Today,  our official debt is over $17 trillion, up $80 billion from the previous month  and it’s going up a trillion every year.    Furthermore, the debt situation is so bad that the Federal Reserve has  had to drive short-term interest rates to almost zero and long-term rates to  very low numbers.   This is killing the  U.S. dollar and interest rates have nowhere to go but up.   In fact, betting on eventual higher interest  rates is about as close to a certain bet (long term) as you could ever make, however,  such a bet might be similar to shorting “dotcom” stocks in early 1999.   You could experience a lot of pain before  you reap your windfall.

The  US population remains at 316 million with taxpayers standing at 114.8  million.   The Boomer retirement wave is  in its earliest stages, as retirees now stand at 46.9 million.   Disabled people collecting social security  stands at 14.4 million, while food stamp recipients total 47.8  million with all three of those group  being up over the previous  month. So that’s 109.1 million people that are supported either by the  government or the 114.8 million taxpayers.    But really about 11 million taxpayers pay 90% of U.S. taxes.  This means that 11.5 million workers are  supporting 109 million other people through the government.   Do these numbers add up to you?  Do they seem sustainable?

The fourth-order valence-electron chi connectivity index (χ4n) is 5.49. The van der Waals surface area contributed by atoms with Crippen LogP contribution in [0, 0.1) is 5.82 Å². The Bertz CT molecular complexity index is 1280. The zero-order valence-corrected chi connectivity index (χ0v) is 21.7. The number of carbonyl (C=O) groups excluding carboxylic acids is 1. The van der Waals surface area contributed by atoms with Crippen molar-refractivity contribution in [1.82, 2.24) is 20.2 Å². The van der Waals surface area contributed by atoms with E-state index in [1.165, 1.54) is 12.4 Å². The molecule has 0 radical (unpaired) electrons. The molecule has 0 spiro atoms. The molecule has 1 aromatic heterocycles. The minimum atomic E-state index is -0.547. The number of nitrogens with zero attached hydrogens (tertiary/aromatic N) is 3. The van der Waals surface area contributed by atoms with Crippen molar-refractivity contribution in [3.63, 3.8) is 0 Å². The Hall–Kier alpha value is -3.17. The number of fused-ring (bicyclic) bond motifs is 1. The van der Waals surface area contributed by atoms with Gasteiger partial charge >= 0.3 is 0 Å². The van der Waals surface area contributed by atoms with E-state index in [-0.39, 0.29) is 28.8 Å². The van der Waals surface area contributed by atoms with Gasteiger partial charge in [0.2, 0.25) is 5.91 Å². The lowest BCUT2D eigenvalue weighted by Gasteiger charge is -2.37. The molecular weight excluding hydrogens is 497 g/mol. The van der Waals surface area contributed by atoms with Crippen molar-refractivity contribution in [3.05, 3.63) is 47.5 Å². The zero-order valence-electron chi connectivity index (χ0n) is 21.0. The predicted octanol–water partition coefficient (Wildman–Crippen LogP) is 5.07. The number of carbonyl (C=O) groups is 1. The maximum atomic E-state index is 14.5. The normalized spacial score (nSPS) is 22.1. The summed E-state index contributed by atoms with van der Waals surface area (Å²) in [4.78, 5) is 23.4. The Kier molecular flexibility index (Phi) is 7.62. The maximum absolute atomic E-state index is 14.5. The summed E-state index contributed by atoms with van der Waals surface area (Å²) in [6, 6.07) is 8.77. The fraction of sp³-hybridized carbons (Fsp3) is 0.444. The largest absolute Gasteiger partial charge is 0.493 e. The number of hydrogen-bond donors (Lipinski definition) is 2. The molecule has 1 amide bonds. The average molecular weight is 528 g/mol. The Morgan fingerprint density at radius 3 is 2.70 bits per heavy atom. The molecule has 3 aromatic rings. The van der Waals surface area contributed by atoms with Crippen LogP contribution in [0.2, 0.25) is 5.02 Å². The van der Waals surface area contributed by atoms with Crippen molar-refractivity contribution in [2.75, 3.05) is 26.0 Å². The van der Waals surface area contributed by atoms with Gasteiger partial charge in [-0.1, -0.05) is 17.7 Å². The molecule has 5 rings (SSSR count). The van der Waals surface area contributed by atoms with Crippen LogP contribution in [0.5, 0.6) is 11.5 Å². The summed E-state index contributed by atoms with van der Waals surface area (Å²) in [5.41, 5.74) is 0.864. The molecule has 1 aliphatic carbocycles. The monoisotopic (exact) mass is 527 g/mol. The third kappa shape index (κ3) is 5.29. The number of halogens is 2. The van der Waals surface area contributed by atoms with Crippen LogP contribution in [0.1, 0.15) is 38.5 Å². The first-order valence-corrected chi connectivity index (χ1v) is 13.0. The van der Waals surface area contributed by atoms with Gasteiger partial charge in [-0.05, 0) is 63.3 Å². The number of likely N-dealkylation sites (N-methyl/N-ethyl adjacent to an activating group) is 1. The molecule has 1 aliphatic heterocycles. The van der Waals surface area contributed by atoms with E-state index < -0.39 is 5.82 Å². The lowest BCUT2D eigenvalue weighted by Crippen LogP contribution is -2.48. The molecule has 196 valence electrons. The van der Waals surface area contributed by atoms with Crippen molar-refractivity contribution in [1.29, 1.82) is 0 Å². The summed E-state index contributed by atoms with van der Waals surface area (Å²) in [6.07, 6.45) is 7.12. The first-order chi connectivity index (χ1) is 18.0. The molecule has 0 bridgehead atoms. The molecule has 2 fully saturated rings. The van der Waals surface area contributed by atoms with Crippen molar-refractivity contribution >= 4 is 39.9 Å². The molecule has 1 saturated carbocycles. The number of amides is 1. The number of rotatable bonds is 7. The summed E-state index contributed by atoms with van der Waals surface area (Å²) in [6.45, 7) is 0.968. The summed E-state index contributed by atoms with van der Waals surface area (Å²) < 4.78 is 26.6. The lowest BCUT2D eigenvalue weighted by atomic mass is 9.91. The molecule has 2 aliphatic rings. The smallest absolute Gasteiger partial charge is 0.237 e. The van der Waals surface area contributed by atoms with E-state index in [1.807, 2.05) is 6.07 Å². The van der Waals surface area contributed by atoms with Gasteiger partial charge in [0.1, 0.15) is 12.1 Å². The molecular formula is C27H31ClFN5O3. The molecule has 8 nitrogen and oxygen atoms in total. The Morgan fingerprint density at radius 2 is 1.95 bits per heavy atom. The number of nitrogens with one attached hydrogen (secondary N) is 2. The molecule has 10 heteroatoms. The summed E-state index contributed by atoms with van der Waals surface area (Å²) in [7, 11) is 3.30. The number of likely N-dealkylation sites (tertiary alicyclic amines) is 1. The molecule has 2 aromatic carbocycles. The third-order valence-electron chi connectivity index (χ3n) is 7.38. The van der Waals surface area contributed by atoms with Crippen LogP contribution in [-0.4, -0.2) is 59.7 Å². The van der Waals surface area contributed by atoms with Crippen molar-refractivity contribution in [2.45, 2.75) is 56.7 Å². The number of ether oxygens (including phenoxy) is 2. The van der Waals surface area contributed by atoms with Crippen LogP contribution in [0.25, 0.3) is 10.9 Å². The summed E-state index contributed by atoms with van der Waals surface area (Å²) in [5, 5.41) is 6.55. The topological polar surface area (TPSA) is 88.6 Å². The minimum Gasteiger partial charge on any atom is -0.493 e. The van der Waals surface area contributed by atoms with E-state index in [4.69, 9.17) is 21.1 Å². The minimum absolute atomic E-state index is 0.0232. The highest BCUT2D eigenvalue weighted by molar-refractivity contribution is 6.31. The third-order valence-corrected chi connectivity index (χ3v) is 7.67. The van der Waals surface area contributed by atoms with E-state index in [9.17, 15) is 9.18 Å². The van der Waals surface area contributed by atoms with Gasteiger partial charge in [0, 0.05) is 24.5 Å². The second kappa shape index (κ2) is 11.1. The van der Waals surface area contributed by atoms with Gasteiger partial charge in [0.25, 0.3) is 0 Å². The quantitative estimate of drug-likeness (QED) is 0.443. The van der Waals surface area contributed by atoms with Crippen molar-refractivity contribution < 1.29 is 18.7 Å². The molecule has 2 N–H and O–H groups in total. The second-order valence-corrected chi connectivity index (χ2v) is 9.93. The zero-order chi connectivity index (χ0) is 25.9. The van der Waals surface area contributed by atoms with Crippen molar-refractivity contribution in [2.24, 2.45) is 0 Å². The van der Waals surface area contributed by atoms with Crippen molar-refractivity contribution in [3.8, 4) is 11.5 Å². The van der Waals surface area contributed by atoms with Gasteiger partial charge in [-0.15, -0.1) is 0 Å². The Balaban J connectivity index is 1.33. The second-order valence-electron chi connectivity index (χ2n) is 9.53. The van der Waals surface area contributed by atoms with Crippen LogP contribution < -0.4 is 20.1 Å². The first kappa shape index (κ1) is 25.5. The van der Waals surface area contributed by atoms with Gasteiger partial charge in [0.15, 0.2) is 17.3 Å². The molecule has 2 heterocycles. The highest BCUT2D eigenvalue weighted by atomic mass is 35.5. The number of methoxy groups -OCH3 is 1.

Part II: The Current  Stock Market Type Is Bull Quiet

Each  month, I look at the market SQN® score for the daily percent changes in the  S&P 500 Index over 200, 100, 50 and 25 days. For our purposes, the S&P  500 Index defines the market.